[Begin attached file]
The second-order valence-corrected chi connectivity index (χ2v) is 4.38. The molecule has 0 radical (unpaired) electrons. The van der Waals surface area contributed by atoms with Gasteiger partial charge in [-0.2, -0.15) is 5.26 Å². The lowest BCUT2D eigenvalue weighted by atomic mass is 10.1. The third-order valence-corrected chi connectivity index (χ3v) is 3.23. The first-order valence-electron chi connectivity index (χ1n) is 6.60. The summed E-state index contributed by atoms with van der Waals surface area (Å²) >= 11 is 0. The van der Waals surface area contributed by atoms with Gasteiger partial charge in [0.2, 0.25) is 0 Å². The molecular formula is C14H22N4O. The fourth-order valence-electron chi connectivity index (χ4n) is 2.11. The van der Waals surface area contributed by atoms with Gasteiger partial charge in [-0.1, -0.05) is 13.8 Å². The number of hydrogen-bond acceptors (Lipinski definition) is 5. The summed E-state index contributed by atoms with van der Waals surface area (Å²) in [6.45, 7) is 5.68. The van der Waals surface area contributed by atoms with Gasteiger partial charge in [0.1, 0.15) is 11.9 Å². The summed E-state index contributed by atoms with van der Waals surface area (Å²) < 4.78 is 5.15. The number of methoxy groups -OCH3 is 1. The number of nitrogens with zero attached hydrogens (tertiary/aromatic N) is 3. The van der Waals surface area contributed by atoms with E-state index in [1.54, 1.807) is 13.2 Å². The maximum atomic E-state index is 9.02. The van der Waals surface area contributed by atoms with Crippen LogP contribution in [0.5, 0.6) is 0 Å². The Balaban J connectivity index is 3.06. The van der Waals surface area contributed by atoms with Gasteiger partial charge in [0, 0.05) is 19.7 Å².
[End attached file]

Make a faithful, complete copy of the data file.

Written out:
The second-order valence-corrected chi connectivity index (χ2v) is 4.38. The molecule has 0 radical (unpaired) electrons. The van der Waals surface area contributed by atoms with Gasteiger partial charge in [-0.2, -0.15) is 5.26 Å². The lowest BCUT2D eigenvalue weighted by atomic mass is 10.1. The third-order valence-corrected chi connectivity index (χ3v) is 3.23. The first-order valence-electron chi connectivity index (χ1n) is 6.60. The summed E-state index contributed by atoms with van der Waals surface area (Å²) >= 11 is 0. The van der Waals surface area contributed by atoms with Gasteiger partial charge in [0.2, 0.25) is 0 Å². The molecular formula is C14H22N4O. The fourth-order valence-electron chi connectivity index (χ4n) is 2.11. The van der Waals surface area contributed by atoms with Gasteiger partial charge in [-0.1, -0.05) is 13.8 Å². The number of hydrogen-bond acceptors (Lipinski definition) is 5. The summed E-state index contributed by atoms with van der Waals surface area (Å²) in [6.45, 7) is 5.68. The van der Waals surface area contributed by atoms with Gasteiger partial charge in [0.1, 0.15) is 11.9 Å². The summed E-state index contributed by atoms with van der Waals surface area (Å²) < 4.78 is 5.15. The number of methoxy groups -OCH3 is 1. The number of nitrogens with zero attached hydrogens (tertiary/aromatic N) is 3. The van der Waals surface area contributed by atoms with E-state index in [1.54, 1.807) is 13.2 Å². The maximum atomic E-state index is 9.02. The van der Waals surface area contributed by atoms with Crippen LogP contribution in [0.5, 0.6) is 0 Å². The Balaban J connectivity index is 3.06. The van der Waals surface area contributed by atoms with Gasteiger partial charge in [0, 0.05) is 19.7 Å².